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PORTALE DELLA DIDATTICA

Urban and Regional Economics

01RVXQA

A.A. 2019/20

Course Language

Inglese

Course degree

Master of science-level of the Bologna process in Territorial, Urban, Environmental And Landscape Planning - Torino

Borrow

03RVXQA

Course structure
Teaching Hours
Lezioni 60
Teachers
Teacher Status SSD h.Les h.Ex h.Lab h.Tut Years teaching
Buzzacchi Luigi   Professore Ordinario ING-IND/35 20 0 0 0 2
Teaching assistant
Espandi

Context
SSD CFU Activities Area context
SECS-P/06 6 C - Affini o integrative Attività formative affini o integrative
2018/19
While people live in cities to work, learn, obtain higher wages, consume and enjoy amenities, they also usually face higher costs, such as higher housing expenses, higher crime, congestion, and pollution. Why do individuals (people and firms) pay to cluster together in cities? Why some cities grow while others decline? Why are cities locally administrated? How can public policy improve the quality of physical space? How does the physical city interact with social outcomes? This is an undergraduate course in urban economics, appropriate for students with no previous competence in microeconomics. The course teaches core topics in the field of urban economics as well as fundaments in microeconomic analysis. The theoretical framework for answering such questions is grounded on the ideas of spatial equilibria, natural advantages and agglomeration spillovers. This course illustrates the theories that explain the existence of cities and some of the benefits and challenges they present. In addition to providing an explanation for urban and regional dynamics, the course will present tools and methods for understanding urban public policies (i.e. rent control, land use regulation, transportation policy, etc.), urban investments and the relationship between urban morphology, techno-economic phenomena and innovation.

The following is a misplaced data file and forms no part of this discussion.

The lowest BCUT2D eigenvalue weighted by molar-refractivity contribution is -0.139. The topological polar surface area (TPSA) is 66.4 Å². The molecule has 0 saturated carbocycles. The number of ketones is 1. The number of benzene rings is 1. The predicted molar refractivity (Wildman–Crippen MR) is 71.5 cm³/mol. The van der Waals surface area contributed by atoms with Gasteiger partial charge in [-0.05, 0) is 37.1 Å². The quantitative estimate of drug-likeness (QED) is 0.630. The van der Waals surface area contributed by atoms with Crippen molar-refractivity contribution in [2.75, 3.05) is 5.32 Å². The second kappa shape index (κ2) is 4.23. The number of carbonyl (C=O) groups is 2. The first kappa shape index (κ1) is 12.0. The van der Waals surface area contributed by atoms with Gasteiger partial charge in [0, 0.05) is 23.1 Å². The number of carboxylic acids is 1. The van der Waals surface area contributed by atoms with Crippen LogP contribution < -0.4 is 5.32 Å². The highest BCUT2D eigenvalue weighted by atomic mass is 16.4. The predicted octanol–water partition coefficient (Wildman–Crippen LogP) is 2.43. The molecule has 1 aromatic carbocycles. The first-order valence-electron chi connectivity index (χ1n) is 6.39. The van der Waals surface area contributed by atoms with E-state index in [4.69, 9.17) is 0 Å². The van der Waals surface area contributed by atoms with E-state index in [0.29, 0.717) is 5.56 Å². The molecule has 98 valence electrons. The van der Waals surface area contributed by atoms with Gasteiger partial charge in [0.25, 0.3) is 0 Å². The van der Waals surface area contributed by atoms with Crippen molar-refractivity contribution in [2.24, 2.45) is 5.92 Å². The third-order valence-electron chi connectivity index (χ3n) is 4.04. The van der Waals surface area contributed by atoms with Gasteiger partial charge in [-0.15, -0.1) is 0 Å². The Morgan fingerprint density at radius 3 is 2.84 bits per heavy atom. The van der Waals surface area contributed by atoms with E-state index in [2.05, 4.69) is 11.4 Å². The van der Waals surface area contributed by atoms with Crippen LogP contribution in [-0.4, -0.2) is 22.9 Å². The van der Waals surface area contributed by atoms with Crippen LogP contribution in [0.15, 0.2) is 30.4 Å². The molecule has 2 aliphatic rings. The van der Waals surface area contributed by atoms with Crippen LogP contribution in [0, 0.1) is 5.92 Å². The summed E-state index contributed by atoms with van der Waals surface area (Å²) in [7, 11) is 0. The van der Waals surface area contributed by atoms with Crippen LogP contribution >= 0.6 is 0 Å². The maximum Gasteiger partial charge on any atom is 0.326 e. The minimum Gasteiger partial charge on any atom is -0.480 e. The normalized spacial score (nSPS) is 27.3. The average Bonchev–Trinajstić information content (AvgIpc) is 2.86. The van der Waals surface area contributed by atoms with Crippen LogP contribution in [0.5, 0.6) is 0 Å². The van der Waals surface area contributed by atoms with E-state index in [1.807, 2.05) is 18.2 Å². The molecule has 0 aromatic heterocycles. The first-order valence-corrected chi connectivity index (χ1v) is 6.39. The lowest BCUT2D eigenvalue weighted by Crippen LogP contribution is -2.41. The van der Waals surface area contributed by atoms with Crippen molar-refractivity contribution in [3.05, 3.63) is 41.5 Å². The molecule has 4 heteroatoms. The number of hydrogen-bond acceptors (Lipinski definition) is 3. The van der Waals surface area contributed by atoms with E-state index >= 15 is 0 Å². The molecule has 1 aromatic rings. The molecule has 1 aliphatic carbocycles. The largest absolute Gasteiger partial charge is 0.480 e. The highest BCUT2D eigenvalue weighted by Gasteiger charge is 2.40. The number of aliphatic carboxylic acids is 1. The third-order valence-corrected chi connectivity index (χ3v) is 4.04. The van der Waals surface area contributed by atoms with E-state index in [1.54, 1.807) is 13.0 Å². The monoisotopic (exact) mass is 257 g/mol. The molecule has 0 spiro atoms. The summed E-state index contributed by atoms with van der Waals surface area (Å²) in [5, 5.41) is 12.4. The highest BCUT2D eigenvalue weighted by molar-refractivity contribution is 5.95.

While people live in cities to work, learn, obtain higher wages, consume and enjoy amenities, they also usually face higher costs, such as higher housing expenses, higher crime, congestion, and pollution. Why do individuals (people and firms) pay to cluster together in cities? Why some cities grow while others decline? Why are cities locally administrated? How can public policy improve the quality of physical space? How does the physical city interact with social outcomes? This is an undergraduate course in urban economics, appropriate for students with no previous competence in microeconomics. The course teaches core topics in the field of urban economics as well as fundaments in microeconomic analysis. The theoretical framework for answering such questions is grounded on the ideas of spatial equilibria, natural advantages and agglomeration spillovers. This course illustrates the theories that explain the existence of cities and some of the benefits and challenges they present. In addition to providing an explanation for urban and regional dynamics, the course will present tools and methods for understanding urban public policies (i.e. rent control, land use regulation, transportation policy, etc.), urban investments and the relationship between urban morphology, techno-economic phenomena and innovation.
Skills in: - modelling and solving simple urban microeconomic problems; - understanding urban land and resources indicators; - critically reading economic documents that analyse territory and local administration issues; - understanding how to evaluate public and private investments in a urban framework; - writing short essays with local economics focus.
Skills in: - modelling and solving simple urban microeconomic problems; - understanding urban land and resources indicators; - critically reading economic documents that analyse territory and local administration issues; - understanding how to evaluate public and private investments in a urban framework; - writing short essays with local economics focus.
Basics of calculus
Basics of calculus